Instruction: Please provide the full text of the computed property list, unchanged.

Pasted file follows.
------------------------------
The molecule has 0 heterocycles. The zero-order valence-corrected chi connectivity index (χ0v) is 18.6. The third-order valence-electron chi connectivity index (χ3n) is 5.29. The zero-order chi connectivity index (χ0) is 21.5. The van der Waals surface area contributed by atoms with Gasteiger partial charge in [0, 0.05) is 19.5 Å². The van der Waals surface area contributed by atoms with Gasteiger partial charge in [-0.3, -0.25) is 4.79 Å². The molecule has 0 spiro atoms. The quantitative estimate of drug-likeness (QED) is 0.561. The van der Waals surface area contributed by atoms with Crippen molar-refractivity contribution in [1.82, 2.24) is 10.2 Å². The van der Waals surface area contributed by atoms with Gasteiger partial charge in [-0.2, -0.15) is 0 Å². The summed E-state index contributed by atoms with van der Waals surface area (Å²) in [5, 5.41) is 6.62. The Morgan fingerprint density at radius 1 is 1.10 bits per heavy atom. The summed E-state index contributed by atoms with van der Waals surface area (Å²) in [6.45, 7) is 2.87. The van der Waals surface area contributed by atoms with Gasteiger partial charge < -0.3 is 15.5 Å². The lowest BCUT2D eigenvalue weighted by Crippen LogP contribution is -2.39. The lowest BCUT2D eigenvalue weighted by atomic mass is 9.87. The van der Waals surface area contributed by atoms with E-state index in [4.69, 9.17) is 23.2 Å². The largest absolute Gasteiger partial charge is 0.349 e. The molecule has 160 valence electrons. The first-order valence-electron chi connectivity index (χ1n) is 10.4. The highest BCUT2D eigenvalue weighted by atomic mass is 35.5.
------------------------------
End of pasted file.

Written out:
The molecule has 0 heterocycles. The zero-order valence-corrected chi connectivity index (χ0v) is 18.6. The third-order valence-electron chi connectivity index (χ3n) is 5.29. The zero-order chi connectivity index (χ0) is 21.5. The van der Waals surface area contributed by atoms with Gasteiger partial charge in [0, 0.05) is 19.5 Å². The van der Waals surface area contributed by atoms with Gasteiger partial charge in [-0.3, -0.25) is 4.79 Å². The molecule has 0 spiro atoms. The quantitative estimate of drug-likeness (QED) is 0.561. The van der Waals surface area contributed by atoms with Crippen molar-refractivity contribution in [1.82, 2.24) is 10.2 Å². The van der Waals surface area contributed by atoms with Gasteiger partial charge in [-0.2, -0.15) is 0 Å². The summed E-state index contributed by atoms with van der Waals surface area (Å²) in [5, 5.41) is 6.62. The Morgan fingerprint density at radius 1 is 1.10 bits per heavy atom. The summed E-state index contributed by atoms with van der Waals surface area (Å²) in [6.45, 7) is 2.87. The van der Waals surface area contributed by atoms with Gasteiger partial charge < -0.3 is 15.5 Å². The lowest BCUT2D eigenvalue weighted by Crippen LogP contribution is -2.39. The lowest BCUT2D eigenvalue weighted by atomic mass is 9.87. The van der Waals surface area contributed by atoms with E-state index in [4.69, 9.17) is 23.2 Å². The largest absolute Gasteiger partial charge is 0.349 e. The molecule has 160 valence electrons. The first-order valence-electron chi connectivity index (χ1n) is 10.4. The highest BCUT2D eigenvalue weighted by atomic mass is 35.5.